Suburban and exurban areas are full of gardens, wild-game feeders and small pockets of forested areas that provide ample food and cover for deer. These areas are also very limiting to predators and hunters, thus vehicles tend to kill many deer. With such accommodations, does are able to have, and sustain, two to three fawns in many cases. Because human activity in these areas tends to take place during the daylight hours, many of these deer are very nocturnal, which creates an additional challenge for hunters.
However, off the top of his head, Cornicelli could think of a half-dozen special deer hunts offered last year. That included hunts in St. Cloud, Duluth, Red Wing, Ortonville, Appleton, Ramsey County and Anoka County. Many of these special hunts are listed in the big-game hunting regulations booklet, while others are listed on city or county government Web sites. You can also contact city and county wildlife management officials.
"Where those ordinances shut down the land for firearms hunters, bowhunters can do really well in those suburban habitats," Cornicelli said.
He encouraged bowhunters to also consider speaking with private landowners in these areas as well because many of them would like to see the deer population reduced in their areas.
As for myself, last year I hunted on private land in the middle of the northern suburbs on a 20-acre lot with a busy set of train tracks within 50 yards of my blind. The landowner gave me permission to take any deer that came by, but I was really hoping that I would take a few does to help drop the population in the 'hood.
If you are looking to take advantage of hunting opportunities in and around metro areas, visit the county seat's office for the area you hope to hunt, and purchase a plat book. These map books are extremely helpful for identifying private landowners whom hunters can ask for permission to hunt.
"If you know their name and have an idea of the land they own, you are going to have a better chance of getting permission than if you just show up," said Pete Alfano of the television show "Whitetail Properties."
Alfano said special hunts are great for hunters, but that private property is a largely untapped resource bowhunters should consider. Scout an area using a topographic map to find some areas you would consider prime deer habitat, and then ask permission from the landowner this winter or next spring. Find out if they will let you do some scouting on the property and, in a perfect world, if they are willing to let you set up a food plot or hang stands early.
"Of course, you need to make sure you are offering them something in return, such as a share of the venison or helping with managing the property," Alfano added.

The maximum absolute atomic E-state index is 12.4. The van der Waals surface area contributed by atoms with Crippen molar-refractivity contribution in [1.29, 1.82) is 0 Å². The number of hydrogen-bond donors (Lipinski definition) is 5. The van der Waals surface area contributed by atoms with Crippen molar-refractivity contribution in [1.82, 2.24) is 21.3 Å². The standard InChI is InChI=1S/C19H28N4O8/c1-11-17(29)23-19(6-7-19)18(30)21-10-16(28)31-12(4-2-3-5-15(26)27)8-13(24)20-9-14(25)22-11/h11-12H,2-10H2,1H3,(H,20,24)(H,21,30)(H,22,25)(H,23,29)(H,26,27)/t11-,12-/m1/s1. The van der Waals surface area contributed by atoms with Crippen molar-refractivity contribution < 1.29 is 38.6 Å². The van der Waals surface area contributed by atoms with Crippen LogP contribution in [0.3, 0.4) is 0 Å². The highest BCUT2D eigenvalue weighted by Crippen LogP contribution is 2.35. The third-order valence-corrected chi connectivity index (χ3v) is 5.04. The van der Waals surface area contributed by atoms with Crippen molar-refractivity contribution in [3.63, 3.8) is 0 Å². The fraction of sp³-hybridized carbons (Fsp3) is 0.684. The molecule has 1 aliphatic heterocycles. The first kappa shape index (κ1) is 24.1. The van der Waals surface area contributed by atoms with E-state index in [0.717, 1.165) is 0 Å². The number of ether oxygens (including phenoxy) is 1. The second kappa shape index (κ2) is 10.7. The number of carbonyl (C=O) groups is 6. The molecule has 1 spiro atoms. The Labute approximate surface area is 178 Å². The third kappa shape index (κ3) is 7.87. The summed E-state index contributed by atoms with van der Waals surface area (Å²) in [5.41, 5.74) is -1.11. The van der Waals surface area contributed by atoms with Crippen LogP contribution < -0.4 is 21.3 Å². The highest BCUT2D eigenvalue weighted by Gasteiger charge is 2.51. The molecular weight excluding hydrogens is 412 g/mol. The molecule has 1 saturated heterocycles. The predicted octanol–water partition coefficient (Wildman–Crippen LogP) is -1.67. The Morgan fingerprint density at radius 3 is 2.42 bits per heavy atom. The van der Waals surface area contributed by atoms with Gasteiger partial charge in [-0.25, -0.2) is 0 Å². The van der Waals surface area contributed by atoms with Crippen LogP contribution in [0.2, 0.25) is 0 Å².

Critics of city-, municipality- and county-sponsored hunts have tried a number of ways to restrict these hunts by citing potential problems. Fortunately, very few of these efforts have been successful and, as a result, more local units of government are planning hunts this year and into the future.
"The Rochester hunt last year was extremely quiet, and the city received a lot of inquiries, but never a single complaint, which demonstrates that it can be done in a safe manner," said Don Nelson, the DNR's Rochester-area wildlife supervisor.
Another example of a well-run local archery hunt was one hosted by the city of Duluth last year in conjunction with the Arrowhead Bowhunters Alliance. A total of 561 deer were taken last year, of which 86 percent were antlerless. The whitetail herd in the city is still higher than officials would like, and a 2007 hunt was still being considered as this issue went to press. Go online to www.bowhuntersalliance.org or contact the city of Duluth for more information.
Hunts taking place around the Twin Cities metro area are often done in conjunction with the Metro Bowhunters Resource Base. Information on many of these Twin Cities metro hunts can be found online at www.strictlybowhunting.com/mbrb.
Contact city and county natural resources management officials as well to find out what hunts they are offering. Do not forget to ask about special requirements for hunting in each area, because some cities require a permit from the police department or sheriff.
It should be mentioned that while the intent of these hunts is to reduce the deer population -- and many require or encourage the killing of antlerless deer -- there is tremendous trophy-buck potential in these areas. While trophy bucks are tough to find anywhere in the state where firearms hunting is allowed, Pope and Young-class bucks are plentiful in these suburban and exurban areas. Any bowhunter who has had to endure one of these seasons for antlerless deer only or couldn't shoot a buck until they had arrowed a doe will tell you that there are some real wallhanger racks out there.